Mexjourneys with Isabel and Jim


April 20, 21 & 22, 2010



                                                                                                                                       Hacienda Ahuacatepec                                                                                                   Hacienda La Sauceda                                                                                         


We leave by van on our tour from Guadalajara Farmacia in Ajijic at 9:00 AM and drive into the western mountains of Jalisco.  On the way we visit Hacienda La Sauceda, one of the oldest land grants in Mexico given by the King of Spain. From there we continue on to the 300 year old Hacienda Ahuacatepec where we stay for 3 days and 2 nights. This beautiful private hacienda has been in the same family for all these years though 150 years ago the family name changed because the only daughter married Colonel Labastida. Today, the Labastida family still owns the hacienda. One of the members of the Labastida family ran for President of Mexico in 2000 against Vicente Fox.  It is no longer a working hacienda, but the village including the chapel is still there. After checking in and having botanas, we then visit Hacienda Volcanes which was the cattle hacienda for Hacienda Ahucatepec and is now owned by the Magaña family.  Later in the afternoon you can rest on the veranda, hike around the hacienda village or walk to a natural pond with a waterfall.  At 6:00 pm we gather in the Great Room for wine and cheese. Alicia, the hacienda cook, will prepare and serve our delicious Mexican dinner. 


Our second day begins with breakfast at the hacienda prepared by Alicia.  Then we are off to the towns of Talpa and Mascota.  Talpa has long been one of Mexico’s most cherished pilgrimage sites. For centuries people have walked here from costal Jalisco and Nayarit and from Guadalajara to show their devotion to the Virgin of Talpa.  The statue of the virgin is displayed in Talpa’s basilica the Sanctuario de la Virgen del Rosario built in her honor in 1782.  We stroll the streets and visit shops where you can purchase coffee from the region, both ground or whole bean. Or try homemade, cream-based rompope liquor in a variety of flavors or a sweet treat made of cooked and pressed guava, mango and quince and made into a rollo.  But one of the most interesting crafts of Talpa is made of chicle, a natural gum. Yes, this is the original basis for chewing gum. No, they don’t chew it.  Instead they use water to soften the chicle and make exquisite objects such as baskets filled with flowers, vegetables and fruits, or statues of the Virgin of Talpa. This is a disappearing craft and there are only a few women in their eighties who still make them. We have a no-host lunch in Talpa before heading to Mascota just a few kilometers away.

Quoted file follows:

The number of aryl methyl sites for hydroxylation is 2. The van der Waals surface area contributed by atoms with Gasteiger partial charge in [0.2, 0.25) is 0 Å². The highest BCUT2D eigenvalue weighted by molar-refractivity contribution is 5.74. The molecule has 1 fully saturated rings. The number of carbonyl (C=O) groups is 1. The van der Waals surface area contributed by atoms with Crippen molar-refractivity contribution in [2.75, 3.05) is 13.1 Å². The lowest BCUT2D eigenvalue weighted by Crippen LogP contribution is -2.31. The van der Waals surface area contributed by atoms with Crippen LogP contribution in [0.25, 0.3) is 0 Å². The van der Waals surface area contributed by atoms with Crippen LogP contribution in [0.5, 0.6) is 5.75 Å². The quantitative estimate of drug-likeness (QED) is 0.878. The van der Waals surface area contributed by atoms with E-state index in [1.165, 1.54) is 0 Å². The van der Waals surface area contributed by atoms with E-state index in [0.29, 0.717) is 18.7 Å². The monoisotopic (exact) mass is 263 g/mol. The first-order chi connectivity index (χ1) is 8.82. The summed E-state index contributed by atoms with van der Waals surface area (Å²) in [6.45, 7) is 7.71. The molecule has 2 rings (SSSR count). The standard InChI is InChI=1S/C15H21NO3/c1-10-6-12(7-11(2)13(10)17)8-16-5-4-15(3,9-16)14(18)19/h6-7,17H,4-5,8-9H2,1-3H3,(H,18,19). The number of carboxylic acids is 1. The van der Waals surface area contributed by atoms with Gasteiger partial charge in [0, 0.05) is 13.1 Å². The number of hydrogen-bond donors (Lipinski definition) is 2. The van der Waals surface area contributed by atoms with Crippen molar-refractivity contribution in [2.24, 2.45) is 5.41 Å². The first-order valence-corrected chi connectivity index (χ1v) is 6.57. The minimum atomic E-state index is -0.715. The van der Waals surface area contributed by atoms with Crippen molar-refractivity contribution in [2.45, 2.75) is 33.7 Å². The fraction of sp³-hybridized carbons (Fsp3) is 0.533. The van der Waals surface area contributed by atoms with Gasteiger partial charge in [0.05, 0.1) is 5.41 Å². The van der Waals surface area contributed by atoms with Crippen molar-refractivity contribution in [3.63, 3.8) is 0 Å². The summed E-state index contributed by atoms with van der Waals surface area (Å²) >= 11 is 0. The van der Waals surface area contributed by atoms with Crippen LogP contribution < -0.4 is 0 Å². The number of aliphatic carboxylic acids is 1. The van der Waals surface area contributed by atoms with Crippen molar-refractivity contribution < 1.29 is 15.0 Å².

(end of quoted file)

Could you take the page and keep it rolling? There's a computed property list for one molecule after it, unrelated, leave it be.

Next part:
Templo de la Preciosa Sangre               Meal  at Hacienda Ahuacatepec          Sala at Hacienda Ahuacatepec  


Mascota is one of the best preserved villages of Jalisco.  Its streets are lined with one-and two-story homes and shops, some spruced up and others showing their original adobe brick. We visit two small museums. The first one is Rodríguez Peña Museum which contains artifacts, clothing and paintings of the area. One of the salas is devoted to Esther Fernandez, a famous Mexican movie star from Mascota. Raul Rodríguez, the owner, may be our guide and will tell us wonderful stories of Mascota. The second museum was founded by National Geographic. Here you will see what is said to be the oldest known faceted gem in the world which was discovered in this area.  A short walk from the plaza is the interesting Templo de la Preciosa Sangre (Church of the Holy Blood). Construction began in the 19th century, but the quarry stone church was never finished. The entrance is framed in a Roman arch; inside, the altarpiece is neoclassic.  Then back to our hacienda. At 6:00 o’clock we meet in the Great Room for libations before dinner which will once again be prepared by Alicia.


On our third day before breakfast you may go to the barn and have pajaretes, which is made of milk directly from the cow and flavored with chocolate, sugar and alcohol.  The best cappuccino you have ever tasted!   Alicia has invited us into her kitchen to watch as she prepares our breakfast. On our return home we stop in the town of  San Martin Hidalgo where we see the church and small museum.  We arrive back in Ajijic around 4:00 PM.


- Subject to Change-


Double Occupancy: $3980 pesos per person

Single Occupancy: $4650 pesos per person

  • For wine with your dinners there is a $100 peso charge per person

Payment: A non-refundable full payment must be received by April 12th, 2010.


For reservations email Isabel at or 766-0822

or Jim at or 766-3070


Price includes transportation, two night accommodation, 2 breakfasts, 1 lunch (botanas) and 2 dinners at the hacienda, first night wine and cheese party and museum fees.